"Here's my question: do you honestly believe that the entire American Revolution hung on religion? Or more specifically on the interpretation of Romans 13? Or could it be that early colonial Americans, like any group of people, got really pissed off at the repeated perceived abuses of the British and were ready to throw down as a result? And didn’t really need too much justification to break out a can of whoop-ass on their European brethren? Bible or no bible, preacher or no preacher, natural law or no natural law, this fight was a’gonna happen. Yes, religion is an important factor, and the purpose of our blog is sound, but let’s not assume that it was the ONLY factor."
As far as Romans 13 goes I think it was important to the people who cared about what God thought. How many people was that? I have no idea but we do know that the group that worried the King the most was the Presbyterians, the Declaration of Independence was amended to be more attractive to Calvinists, and Adams is quoted as stating that Mayhew's sermon was a key to the Revolution. As I have stated numerous times, it probably was a large and influential faction.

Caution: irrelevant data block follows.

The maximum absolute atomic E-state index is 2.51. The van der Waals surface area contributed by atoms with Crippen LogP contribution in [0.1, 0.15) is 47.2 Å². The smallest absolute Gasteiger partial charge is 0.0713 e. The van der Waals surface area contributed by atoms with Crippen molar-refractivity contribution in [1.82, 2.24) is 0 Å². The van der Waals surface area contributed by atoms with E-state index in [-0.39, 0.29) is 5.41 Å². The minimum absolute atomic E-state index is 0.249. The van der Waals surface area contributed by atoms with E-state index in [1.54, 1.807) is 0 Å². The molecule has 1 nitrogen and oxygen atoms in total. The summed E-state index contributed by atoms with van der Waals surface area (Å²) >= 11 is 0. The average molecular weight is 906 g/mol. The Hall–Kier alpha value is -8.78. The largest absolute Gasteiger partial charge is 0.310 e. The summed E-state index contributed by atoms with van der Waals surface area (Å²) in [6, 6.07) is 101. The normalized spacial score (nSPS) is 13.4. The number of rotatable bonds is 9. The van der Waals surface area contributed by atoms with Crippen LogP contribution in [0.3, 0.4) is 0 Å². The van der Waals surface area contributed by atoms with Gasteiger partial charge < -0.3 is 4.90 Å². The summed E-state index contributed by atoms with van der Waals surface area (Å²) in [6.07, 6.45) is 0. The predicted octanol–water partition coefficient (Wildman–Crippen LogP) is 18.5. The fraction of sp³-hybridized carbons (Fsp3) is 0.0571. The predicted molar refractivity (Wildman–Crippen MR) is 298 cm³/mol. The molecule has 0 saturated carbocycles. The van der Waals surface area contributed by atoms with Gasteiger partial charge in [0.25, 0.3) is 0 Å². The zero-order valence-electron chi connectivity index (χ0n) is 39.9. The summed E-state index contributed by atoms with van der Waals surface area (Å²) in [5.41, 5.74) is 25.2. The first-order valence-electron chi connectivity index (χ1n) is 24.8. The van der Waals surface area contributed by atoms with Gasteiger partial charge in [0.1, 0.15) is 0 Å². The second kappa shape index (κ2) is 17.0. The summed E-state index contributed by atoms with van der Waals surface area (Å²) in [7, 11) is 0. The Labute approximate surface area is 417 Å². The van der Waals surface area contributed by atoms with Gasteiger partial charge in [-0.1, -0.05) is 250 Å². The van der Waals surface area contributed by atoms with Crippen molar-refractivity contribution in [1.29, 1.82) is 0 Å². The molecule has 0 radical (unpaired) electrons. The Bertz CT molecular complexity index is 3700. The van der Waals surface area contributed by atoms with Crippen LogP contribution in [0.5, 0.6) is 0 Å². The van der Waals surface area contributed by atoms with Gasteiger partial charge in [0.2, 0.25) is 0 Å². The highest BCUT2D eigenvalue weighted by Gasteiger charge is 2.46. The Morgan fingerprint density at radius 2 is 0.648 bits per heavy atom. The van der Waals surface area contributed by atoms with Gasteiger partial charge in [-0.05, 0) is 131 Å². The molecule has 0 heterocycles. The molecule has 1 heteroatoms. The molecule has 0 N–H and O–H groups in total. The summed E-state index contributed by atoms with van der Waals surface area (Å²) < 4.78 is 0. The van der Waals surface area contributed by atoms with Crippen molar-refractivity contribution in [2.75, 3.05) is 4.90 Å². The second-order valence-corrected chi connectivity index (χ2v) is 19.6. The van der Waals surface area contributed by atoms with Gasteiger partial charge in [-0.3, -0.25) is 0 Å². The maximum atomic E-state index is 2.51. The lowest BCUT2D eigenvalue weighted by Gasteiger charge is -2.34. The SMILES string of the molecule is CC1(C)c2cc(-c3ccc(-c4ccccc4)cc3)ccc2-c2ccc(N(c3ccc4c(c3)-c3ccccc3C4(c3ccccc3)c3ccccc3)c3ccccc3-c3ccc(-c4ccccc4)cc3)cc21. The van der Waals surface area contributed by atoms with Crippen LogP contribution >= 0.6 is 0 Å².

With that stated, this is not the focus of my series of posts on Christian ideas that help shape the founding and what role interpostion/resistance theory had to play in this. Nor is it to state that religion was the only thing that mattered to the colonists. The focus of these posts is what the founding actually did hang on: the foundations of inalienable rights. This following comment from Tom Van Dyke sums up what I have been trying to get at better than I can:
"As for K of I's key point, my own interest in religion and the Founding comes down to this key point, the origin of the concepts of rights and liberty. It's not just about Aquinas, and I've been very surprised to see the road lead through Calvinism as well, although neither are their final destination, the Founding.
But the question remains, in 2010, just as when Jefferson first asked,
'And can the liberties of a nation be thought secure when we have removed their only firm basis, a conviction in the minds of the people that these liberties are the gift of God? That they are not to be violated but with his wrath?'"Attempts by modern secularists to separate inalienable rights from their theological roots are not only futile they are historically inaccurate. This is David Barton's larger point that often gets pushed aside with petty arguments on minor points. Shame on those who do it.